Jurançon is about 40 kilometers long and follows the Gave de Pau River. Many smaller rivers flow into the Gave de Pau, each one creating its own unique microclimate. These microclimates, coupled with different soil types along the north to south axis, create diverse styles of wines. In the north, the soils tend to be clay covered with rocky topsoils. In the south, the soils change and are marked by sandstone (marne or grès) and a clay-calcareous mix.

There are two official classifications for wines from this region. Jurançon Sec (dry) is the name for wines with less than 4g/L of residual sugar. To be called just Jurançon (the sweet category), the wines must contain a minimum of 45g/L of residual sugar. Additionally, unofficial terms such as Vendanges Tardives denote wines with very high levels of sweetness, made from grapes picked very late in the season.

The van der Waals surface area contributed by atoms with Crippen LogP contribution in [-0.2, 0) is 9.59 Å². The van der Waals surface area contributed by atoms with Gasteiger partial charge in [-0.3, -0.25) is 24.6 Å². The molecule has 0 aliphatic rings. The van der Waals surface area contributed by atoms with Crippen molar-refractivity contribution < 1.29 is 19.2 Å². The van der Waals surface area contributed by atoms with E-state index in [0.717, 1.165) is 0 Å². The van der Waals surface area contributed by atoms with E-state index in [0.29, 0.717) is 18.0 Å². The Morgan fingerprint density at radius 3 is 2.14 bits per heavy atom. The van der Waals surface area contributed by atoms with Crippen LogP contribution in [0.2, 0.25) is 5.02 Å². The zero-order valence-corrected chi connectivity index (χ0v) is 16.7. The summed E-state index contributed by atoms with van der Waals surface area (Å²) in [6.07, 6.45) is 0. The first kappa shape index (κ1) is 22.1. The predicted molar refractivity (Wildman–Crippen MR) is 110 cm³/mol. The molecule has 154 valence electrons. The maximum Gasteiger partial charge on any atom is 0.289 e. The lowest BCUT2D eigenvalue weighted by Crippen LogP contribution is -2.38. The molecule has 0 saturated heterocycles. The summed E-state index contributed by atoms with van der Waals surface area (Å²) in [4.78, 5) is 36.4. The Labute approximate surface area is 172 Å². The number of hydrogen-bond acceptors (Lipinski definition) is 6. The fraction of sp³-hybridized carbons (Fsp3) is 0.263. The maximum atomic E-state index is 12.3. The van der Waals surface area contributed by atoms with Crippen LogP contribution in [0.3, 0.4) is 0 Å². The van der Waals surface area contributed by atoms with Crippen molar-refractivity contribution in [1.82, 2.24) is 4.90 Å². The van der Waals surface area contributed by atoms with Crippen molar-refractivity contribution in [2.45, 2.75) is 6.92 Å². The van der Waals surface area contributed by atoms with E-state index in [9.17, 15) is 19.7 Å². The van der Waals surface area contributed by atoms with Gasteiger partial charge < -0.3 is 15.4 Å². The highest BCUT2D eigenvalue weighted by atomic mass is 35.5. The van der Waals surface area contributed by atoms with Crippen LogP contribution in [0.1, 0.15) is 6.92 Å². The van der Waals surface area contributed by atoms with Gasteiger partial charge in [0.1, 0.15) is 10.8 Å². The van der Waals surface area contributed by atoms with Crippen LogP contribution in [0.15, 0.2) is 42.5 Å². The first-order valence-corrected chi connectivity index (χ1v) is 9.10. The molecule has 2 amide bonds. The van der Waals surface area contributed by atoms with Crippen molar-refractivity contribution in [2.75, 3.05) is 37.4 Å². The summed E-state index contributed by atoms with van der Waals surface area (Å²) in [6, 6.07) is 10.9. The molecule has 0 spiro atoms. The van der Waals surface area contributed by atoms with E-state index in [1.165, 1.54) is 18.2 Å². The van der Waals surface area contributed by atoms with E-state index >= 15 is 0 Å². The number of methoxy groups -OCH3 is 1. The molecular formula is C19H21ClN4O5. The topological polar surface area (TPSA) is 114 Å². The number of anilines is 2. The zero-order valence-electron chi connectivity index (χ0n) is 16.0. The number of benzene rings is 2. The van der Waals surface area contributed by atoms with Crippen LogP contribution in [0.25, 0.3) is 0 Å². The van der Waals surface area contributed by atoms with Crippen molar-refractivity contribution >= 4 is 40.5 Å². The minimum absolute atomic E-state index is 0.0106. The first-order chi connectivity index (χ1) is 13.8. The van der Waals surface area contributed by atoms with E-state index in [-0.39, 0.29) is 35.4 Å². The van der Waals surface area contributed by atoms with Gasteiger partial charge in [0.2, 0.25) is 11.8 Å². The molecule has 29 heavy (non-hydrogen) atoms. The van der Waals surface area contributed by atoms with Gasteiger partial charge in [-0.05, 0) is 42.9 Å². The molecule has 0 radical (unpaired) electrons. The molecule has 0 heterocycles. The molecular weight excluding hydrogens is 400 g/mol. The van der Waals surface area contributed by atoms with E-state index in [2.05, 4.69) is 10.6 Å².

There are three main grape varieties: gros manseng, petit manseng, and petit courbu. Gros manseng and petit courbu are generally associated with the dry style and petit manseng with the sweet style. There are also many long-forgotten grapes that sometimes appear in blends in small proportions, such as courbu, lauzet, and camarlet.

Map
ImagesJurançon HarvestJurançonJuraconJurancon
Web Icon

Wines from Jurançon

Clos Guirouilh

Basse Navarre

(bahs nah-vahr)

Basse Navarre is the French name for a traditional region of the Basque Country. Located today entirely within France, it contains the town of St-Jean-Pied-de-Port, a traditional starting point for the Camino de Santiago and a popular tourist destination.

Cider has long been made in this part of the world, but while the cider industry has flourished on the Spanish side, in France it was nearly forgotten in favor of wine. Today, only a handful of cider producers operate in Basse Navarre, where they have incorporated aspects of Spanish Basque ciders as well as influences of French cider-making from Brittany and Normandy to create something new and exciting.

Map
ImagesBasse NavarreBasse NavarreBasse Navarre

Ciders from Basse Navarre

Bordatto Etxaldea